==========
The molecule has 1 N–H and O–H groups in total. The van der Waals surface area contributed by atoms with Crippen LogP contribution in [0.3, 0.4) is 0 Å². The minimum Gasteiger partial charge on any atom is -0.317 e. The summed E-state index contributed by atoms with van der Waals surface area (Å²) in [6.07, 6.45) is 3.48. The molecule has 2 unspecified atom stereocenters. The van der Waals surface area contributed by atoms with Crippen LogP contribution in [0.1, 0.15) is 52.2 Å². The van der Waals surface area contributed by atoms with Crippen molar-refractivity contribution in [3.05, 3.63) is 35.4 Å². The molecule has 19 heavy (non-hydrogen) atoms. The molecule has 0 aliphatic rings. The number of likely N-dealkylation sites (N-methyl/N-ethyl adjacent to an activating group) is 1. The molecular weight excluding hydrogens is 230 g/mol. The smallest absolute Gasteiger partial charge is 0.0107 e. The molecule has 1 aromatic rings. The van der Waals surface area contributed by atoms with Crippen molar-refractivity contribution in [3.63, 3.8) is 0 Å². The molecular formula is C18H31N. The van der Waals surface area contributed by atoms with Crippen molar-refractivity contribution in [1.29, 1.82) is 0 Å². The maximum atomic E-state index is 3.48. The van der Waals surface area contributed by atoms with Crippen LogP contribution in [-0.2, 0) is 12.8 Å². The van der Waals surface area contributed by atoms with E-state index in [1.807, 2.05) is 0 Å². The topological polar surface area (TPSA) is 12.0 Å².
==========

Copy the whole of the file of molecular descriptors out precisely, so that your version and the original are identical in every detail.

The molecule has 1 N–H and O–H groups in total. The van der Waals surface area contributed by atoms with Crippen LogP contribution in [0.3, 0.4) is 0 Å². The minimum Gasteiger partial charge on any atom is -0.317 e. The summed E-state index contributed by atoms with van der Waals surface area (Å²) in [6.07, 6.45) is 3.48. The molecule has 2 unspecified atom stereocenters. The van der Waals surface area contributed by atoms with Crippen LogP contribution in [0.1, 0.15) is 52.2 Å². The van der Waals surface area contributed by atoms with Crippen molar-refractivity contribution in [3.05, 3.63) is 35.4 Å². The molecule has 19 heavy (non-hydrogen) atoms. The molecule has 0 aliphatic rings. The number of likely N-dealkylation sites (N-methyl/N-ethyl adjacent to an activating group) is 1. The molecular weight excluding hydrogens is 230 g/mol. The smallest absolute Gasteiger partial charge is 0.0107 e. The molecule has 1 aromatic rings. The van der Waals surface area contributed by atoms with Crippen molar-refractivity contribution in [3.63, 3.8) is 0 Å². The molecular formula is C18H31N. The van der Waals surface area contributed by atoms with Crippen molar-refractivity contribution in [1.29, 1.82) is 0 Å². The maximum atomic E-state index is 3.48. The van der Waals surface area contributed by atoms with Crippen LogP contribution in [-0.2, 0) is 12.8 Å². The van der Waals surface area contributed by atoms with E-state index in [1.807, 2.05) is 0 Å². The topological polar surface area (TPSA) is 12.0 Å².